Give diplomacy a chance: President

 30 Jan 2014 - 3:32


US President Barack Obama gives a thumbs up to Army Ranger Sergeant First Class Cory Remsburg, who was a guest of the First Lady and was injured while serving in Afghanistan, as he delvers his State of the Union address in the House Chamber at the US Capitol in Washington, DC, yesterday. Obama was joined by Vice-President Joe Biden (left) and Speaker of the House John Boehner.

WASHINGTON: US President Barack Obama declared yesterday that America must move away from a permanent war footing to give diplomacy a chance to resolve some of the world’s toughest problems, such as the nuclear standoff with Iran.
“The fact is, that danger remains,” Obama warned, adding the United States had “to remain vigilant” in face of changing global threats.  “While we have put Al Qaeda’s core leadership on a path to defeat, the threat has evolved, as Al Qaeda affiliates and other extremists take root in different parts of the world,” Obama told US lawmakers, highlighting hotspots like Yemen, Somalia, Iraq and Mali.
“But I strongly believe our leadership and our security cannot depend on our military alone,” he said, adding in “a world of complex threats, our security and leadership depends on all elements of our power — including strong and principled diplomacy.”
He warned that as commander-in-chief he would never hesitate to use force when necessary to protect the American people.
“But I will not send our troops into harm’s way unless it’s truly necessary,” he argued, highlighting the draw-down of US troops from Iraq and Afghanistan after more than a decade of war.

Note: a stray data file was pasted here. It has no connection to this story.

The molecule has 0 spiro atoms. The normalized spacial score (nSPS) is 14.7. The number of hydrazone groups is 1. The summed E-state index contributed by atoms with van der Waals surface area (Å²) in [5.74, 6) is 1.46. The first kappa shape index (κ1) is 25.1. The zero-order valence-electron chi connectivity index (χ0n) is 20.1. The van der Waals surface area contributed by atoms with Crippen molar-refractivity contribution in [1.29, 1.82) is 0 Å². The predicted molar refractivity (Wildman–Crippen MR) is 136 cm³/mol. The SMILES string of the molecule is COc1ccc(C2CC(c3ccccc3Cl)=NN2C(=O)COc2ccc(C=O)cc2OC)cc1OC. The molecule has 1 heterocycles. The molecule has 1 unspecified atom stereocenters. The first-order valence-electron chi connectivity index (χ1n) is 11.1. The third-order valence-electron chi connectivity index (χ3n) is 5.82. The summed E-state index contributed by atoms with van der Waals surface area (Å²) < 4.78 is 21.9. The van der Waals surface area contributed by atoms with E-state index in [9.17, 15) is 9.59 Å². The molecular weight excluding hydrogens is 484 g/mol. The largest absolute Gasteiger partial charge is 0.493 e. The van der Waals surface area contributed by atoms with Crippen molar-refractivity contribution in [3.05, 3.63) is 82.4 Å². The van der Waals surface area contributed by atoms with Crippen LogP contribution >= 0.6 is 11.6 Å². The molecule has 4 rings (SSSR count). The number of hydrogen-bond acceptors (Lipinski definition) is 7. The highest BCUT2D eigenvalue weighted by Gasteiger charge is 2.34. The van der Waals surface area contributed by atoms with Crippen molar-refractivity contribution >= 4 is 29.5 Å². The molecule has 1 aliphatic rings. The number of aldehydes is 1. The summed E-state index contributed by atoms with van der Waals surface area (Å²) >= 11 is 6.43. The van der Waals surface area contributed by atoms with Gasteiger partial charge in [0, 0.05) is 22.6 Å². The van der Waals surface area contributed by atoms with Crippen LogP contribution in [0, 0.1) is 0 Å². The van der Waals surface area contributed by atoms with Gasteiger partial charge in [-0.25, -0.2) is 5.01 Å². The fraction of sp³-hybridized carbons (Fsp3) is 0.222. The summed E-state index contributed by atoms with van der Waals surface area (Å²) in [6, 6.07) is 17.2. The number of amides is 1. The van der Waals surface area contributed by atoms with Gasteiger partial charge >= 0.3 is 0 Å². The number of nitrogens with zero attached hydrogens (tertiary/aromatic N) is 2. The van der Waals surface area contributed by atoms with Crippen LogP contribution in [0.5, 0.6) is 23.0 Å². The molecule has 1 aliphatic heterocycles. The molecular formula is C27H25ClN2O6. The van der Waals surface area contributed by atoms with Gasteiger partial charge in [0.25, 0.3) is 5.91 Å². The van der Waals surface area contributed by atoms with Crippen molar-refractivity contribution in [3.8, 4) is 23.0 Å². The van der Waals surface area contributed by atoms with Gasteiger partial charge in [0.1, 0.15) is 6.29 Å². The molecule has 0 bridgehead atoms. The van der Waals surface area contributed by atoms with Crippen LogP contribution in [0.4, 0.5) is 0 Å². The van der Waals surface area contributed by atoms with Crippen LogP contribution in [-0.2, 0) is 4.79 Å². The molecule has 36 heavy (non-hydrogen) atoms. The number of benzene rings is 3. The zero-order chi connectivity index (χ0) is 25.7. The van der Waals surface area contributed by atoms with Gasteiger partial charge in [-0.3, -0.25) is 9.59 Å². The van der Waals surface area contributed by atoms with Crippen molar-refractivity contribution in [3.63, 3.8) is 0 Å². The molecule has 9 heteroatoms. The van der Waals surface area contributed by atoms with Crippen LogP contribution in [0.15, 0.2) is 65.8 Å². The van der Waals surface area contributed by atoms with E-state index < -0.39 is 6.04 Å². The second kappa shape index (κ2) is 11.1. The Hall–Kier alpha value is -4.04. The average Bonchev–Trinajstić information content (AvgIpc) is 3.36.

Obama called on US lawmakers to hold off any new sanctions on Iran for now, to allow time for fledgling negotiations between the Islamic republic and six global powers to work.
“It is American diplomacy, backed by pressure, that has halted the progress of Iran’s nuclear programme — and rolled parts of that programme back — for the very first time in a decade,” Obama said. 
The Syrian conflict drew barely a mention in the address. Obama said only that his administration would continue to work for a future “the Syrian people deserve — a future free of dictatorship, terror and fear”.

Call to shut Gitmo
He also called on Congress to end restrictions on moving prisoners from the US military jail in Guantanamo Bay, Cuba. “With the Afghan war ending, this needs to be the year Congress lifts the remaining restrictions on detainee transfers and we close the prison at Guantanamo Bay,” Obama urged.
In a nod to the spying scandal which has angered leaders around the world, Obama said America’s “alliance with Europe remains the strongest the world has ever known”. He vowed to continue working with Congress to “reform our surveillance programs, because the vital work of our intelligence community depends on public confidence, here and abroad, that the privacy of ordinary people is not being violated.” AFP